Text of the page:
The Minnesota House DFL launched their agenda for the 2020 legislative session, which is set to begin on February 11.
First, House Democrats want to spend half a billion dollars of the projected $1.3 billion budget surplus on early childhood education. That is an issue the DFL thinks it can sell politically, but could easily cause the need for tax increases if the budget surplus dries up.
Another problem for the House DFL is that this is one-time spending. Under the DFL plan, $250 million will go to “early learning scholarships,” $60 million to voluntary pre-K programs, and $190 million will be added to the state’s already-generous child care assistance program, or CCAP. CCAP was in the news in the last few years due to fraud that has occurred, where childcare providers worked with parents to bill for children not under their care.
Overall, the push is for lower childcare costs in the state. Indeed, Minnesota has extremely high childcare costs compared to the rest of the nation. But many Republicans point out that Minnesota’s childcare costs are high precisely because the state already plays an expanded role—relative to most other states—in the form of both subsidizing childcare, and regulating childcare providers.
The DFL also seeks to close the large gap in performance and graduation rates between black American students and white American students in Minnesota. According to DFL House Leader Melissa Hortman, (D-Brooklyn Park), early childhood education is the answer.
Republicans, however, counter that other DFL policies limit choices of black Minnesotan students stuck at failing public schools, which worsens the achievement-gap.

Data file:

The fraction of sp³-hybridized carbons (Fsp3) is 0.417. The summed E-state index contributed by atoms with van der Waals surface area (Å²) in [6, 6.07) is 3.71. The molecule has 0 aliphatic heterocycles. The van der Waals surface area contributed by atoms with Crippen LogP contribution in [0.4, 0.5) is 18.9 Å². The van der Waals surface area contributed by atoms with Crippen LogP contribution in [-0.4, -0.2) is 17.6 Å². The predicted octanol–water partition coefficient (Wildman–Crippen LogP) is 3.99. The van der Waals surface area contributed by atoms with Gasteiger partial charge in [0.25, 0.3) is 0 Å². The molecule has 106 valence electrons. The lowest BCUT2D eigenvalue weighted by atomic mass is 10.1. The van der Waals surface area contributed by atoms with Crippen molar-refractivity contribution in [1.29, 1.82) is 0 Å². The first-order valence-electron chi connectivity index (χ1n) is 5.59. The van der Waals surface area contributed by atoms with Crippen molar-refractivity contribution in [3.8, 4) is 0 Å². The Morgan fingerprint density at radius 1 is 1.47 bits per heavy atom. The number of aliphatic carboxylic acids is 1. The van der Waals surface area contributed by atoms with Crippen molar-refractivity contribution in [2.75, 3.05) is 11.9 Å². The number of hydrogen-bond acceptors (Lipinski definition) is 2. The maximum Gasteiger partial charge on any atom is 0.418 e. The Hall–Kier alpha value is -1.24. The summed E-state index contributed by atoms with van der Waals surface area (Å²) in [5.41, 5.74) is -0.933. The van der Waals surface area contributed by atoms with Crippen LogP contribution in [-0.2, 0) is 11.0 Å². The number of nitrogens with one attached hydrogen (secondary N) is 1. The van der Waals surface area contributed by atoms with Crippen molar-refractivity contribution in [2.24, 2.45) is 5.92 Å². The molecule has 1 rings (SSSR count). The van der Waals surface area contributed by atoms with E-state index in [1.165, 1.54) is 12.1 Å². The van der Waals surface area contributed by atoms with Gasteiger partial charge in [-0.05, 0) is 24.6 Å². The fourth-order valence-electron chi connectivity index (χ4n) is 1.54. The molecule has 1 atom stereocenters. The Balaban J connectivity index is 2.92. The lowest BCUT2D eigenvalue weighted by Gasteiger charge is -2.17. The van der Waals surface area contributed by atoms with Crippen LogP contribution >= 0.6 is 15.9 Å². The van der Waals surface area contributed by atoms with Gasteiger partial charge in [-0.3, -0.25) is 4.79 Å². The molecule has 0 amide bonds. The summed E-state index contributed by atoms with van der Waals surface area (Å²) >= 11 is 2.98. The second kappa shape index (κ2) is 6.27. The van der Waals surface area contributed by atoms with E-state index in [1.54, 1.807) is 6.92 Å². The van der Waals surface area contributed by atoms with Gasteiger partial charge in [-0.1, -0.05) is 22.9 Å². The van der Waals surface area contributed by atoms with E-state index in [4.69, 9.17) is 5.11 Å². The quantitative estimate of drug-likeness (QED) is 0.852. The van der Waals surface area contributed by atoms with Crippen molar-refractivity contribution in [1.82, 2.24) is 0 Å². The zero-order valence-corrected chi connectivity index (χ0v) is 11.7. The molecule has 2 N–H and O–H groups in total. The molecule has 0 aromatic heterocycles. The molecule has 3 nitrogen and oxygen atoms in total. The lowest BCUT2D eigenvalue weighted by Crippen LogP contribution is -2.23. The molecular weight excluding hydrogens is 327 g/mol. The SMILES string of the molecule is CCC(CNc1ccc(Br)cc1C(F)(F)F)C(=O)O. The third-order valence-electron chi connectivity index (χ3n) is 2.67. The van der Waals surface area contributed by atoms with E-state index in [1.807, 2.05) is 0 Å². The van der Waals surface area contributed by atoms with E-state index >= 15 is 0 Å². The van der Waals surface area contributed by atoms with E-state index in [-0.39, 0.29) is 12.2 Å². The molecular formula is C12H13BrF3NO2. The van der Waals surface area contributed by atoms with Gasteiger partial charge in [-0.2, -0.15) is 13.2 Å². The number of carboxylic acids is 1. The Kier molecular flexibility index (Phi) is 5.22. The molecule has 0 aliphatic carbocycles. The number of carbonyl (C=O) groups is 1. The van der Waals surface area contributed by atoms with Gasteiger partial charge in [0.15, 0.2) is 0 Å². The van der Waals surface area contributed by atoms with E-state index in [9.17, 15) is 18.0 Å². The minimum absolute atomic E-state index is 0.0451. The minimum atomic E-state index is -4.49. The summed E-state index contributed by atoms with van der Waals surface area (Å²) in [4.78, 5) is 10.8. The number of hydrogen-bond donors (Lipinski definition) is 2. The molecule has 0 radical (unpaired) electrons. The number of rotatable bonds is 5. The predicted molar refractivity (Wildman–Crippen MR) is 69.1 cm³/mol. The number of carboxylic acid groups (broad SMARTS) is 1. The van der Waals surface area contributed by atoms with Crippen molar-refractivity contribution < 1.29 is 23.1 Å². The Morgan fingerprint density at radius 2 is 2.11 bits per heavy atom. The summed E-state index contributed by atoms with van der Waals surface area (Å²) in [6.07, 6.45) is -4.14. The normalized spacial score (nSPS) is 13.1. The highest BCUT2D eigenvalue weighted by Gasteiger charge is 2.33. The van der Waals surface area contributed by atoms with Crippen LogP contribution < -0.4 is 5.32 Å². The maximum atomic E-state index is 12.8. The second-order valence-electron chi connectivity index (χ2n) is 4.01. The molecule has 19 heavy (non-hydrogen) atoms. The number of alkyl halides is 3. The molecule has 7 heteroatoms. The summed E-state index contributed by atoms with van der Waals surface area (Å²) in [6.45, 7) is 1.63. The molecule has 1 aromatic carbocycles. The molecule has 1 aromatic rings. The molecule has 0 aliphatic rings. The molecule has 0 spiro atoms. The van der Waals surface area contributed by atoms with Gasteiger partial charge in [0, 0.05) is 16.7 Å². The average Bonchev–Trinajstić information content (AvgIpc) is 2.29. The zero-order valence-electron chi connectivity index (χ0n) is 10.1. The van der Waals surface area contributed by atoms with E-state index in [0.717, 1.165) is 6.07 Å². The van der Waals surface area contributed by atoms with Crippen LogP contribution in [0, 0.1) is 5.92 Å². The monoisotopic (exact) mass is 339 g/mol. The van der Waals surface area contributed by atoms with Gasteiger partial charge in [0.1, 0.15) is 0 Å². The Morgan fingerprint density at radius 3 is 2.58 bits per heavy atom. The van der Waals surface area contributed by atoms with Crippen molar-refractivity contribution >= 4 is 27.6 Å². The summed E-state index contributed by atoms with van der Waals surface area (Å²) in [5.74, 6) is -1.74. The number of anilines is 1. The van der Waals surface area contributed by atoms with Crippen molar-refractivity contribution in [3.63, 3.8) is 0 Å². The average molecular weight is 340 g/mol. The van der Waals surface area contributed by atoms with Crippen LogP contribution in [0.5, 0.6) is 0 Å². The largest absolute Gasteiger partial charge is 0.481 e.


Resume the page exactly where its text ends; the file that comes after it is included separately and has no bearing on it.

Next, the DFL seeks an insulin program which would make drugmakers cover some insulin costs, and wants to pursue paid family leave. Democrats feel that this would empower workers, while Republicans caution that this could force a greater burden on many small and medium-sized businesses.
The DFL is also seeking to have all of the state’s electricity generated from carbon free sources. The GOP starkly opposes this objective, and Republicans point out that renewables don’t always provide the energy needed during the winter months.
Democrats are also seeking enhanced gun-control, via a red-flag law and universal background checks. Republican Senate Majority Leader, Paul Gazelka, counters that current Minnesota law already allows authorities to take firearms away from dangerous individuals, while respecting due process. In fact, Minnesota already has some of the strictest gun laws in the nation. The problem, says Gazelka, is that current law is not being enforced.
Another fight between the DFL and the GOP may erupt over bonding, or the process of the state issuing debt to pay for projects across the state. Some House Democrats are pushing the state to borrow far more than what is tolerable to Republicans, and more than even Democrat Governor Tim Walz asked for in his budget proposal.